OSF Preprints | Research funders should be more transparent: a plea for open applications

Abstract:  Transparency is increasingly becoming the new norm and modus operandi of the global research enterprise. In this mini-review we summarise ongoing initiatives to increase transparency in science and funding in particular. Based on this, we plea for a next step in funders’ compliance with the principles of Open Science, suggesting the adoption of open applications. Our proposed model includes a plea for the publication of all submitted grant applications; open sharing of review reports, argumentations for funding decisions, and project evaluation reports; and the disclosure of reviewers’ and decision committee members’ identities.


Rigor and Transparency Index: Large Scale Analysis of Scientific Reporting Quality

“JMIR Publications recently published “Establishing Institutional Scores With the Rigor and Transparency Index: Large-scale Analysis of Scientific Reporting Quality” in the Journal of Medical Internet Research (JMIR), which reported that improving rigor and transparency measures should lead to improvements in reproducibility across the scientific literature, but assessing measures of transparency tends to be very difficult if performed manually by reviewers.


The overall aim of this study is to establish a scientific reporting quality metric that can be used across institutions and countries, as well as to highlight the need for high-quality reporting to ensure replicability within biomedicine, making use of manuscripts from the Reproducibility Project: Cancer Biology.


The authors address an enhancement of the previously introduced Rigor and Transparency Index (RTI), which attempts to automatically assess the rigor and transparency of journals, institutions, and countries using manuscripts scored on criteria found in reproducibility guidelines (eg, NIH, MDAR, ARRIVE).


Using work by the Reproducibility Project: Cancer Biology, the authors could determine that replication studies scored significantly higher than the original papers which, according to the project, all required additional information from authors to begin replication efforts.


Unfortunately, RTI measures for journals, institutions, and countries all currently score lower than the replication study average. If they take the RTI of these replication studies as a target for future manuscripts, more work will be needed to ensure the average manuscript contains sufficient information for replication attempts….”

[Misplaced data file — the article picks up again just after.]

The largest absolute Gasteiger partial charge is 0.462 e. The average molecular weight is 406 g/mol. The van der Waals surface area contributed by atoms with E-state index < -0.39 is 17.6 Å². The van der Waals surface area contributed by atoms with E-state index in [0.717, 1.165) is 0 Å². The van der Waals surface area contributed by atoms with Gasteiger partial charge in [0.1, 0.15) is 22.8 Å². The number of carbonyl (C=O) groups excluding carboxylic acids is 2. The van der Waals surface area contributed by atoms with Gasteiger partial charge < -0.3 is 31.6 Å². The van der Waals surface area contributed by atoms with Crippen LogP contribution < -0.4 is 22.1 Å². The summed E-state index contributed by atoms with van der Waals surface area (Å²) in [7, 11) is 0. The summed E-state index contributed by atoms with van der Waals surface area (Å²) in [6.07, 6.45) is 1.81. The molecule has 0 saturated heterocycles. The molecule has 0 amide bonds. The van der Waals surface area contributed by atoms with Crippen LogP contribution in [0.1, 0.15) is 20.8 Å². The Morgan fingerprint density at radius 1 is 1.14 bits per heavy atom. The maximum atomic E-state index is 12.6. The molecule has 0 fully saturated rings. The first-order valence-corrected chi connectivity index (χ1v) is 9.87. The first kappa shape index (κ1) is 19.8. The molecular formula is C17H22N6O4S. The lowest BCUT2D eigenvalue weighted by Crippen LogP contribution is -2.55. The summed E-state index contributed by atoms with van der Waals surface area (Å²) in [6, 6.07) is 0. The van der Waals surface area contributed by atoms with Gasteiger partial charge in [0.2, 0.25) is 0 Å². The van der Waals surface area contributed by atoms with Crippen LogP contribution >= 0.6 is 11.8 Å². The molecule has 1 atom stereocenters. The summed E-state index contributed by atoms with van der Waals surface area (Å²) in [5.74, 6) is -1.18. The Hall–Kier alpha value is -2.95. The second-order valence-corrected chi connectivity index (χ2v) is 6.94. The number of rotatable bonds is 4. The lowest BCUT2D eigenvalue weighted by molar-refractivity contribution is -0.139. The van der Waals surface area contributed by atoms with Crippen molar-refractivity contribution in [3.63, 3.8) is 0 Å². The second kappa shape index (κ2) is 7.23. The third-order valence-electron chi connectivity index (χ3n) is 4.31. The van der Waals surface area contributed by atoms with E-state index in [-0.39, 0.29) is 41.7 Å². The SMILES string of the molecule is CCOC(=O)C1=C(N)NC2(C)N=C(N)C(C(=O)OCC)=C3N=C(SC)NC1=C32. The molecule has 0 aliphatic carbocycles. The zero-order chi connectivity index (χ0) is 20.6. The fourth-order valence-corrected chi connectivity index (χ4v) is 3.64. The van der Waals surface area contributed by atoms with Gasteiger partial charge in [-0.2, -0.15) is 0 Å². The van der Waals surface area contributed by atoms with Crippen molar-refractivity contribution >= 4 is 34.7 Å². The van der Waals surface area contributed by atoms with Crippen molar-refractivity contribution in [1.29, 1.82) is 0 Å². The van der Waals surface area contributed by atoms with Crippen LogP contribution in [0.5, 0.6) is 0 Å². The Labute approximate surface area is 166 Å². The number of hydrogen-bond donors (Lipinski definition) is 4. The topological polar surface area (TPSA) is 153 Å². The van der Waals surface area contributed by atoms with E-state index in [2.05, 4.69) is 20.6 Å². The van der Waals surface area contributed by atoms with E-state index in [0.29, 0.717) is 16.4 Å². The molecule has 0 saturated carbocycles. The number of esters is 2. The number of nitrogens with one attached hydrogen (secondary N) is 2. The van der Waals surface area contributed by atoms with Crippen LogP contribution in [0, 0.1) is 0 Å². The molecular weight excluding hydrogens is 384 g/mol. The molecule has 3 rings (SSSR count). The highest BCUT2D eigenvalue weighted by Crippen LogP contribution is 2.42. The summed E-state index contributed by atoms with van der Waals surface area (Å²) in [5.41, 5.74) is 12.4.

Advances in transparency and reproducibility in the social sciences – ScienceDirect

Abstract:  Worries about a “credibility crisis” besieging science have ignited interest in research transparency and reproducibility as ways of restoring trust in published research. For quantitative social science, advances in transparency and reproducibility can be seen as a set of developments whose trajectory predates the recent alarm. We discuss several of these developments, including preregistration, data-sharing, formal infrastructure in the form of resources and policies, open access to research, and specificity regarding research contributions. We also discuss the spillovers of this predominantly quantitative effort towards transparency for qualitative research. We conclude by emphasizing the importance of mutual accountability for effective science, the essential role of openness for this accountability, and the importance of scholarly inclusiveness in figuring out the best ways for openness to be accomplished in practice.




Taking an open science approach to publishing | Hindawi

“We are delighted to launch Hindawi’s journal reports today. These reports, developed with the help of DataSalon, showcase a range of journal metrics about the different publishing services we provide for our journals. By exposing more detailed data on our workflows – from submission through peer review to publication and beyond – we are giving researchers, partners, and funders a clearer view of what’s under the ‘journal hood’. We are also raising greater awareness of less talked-about services, such as how we are helping to make the publication process more equitable and published articles more accessible and discoverable.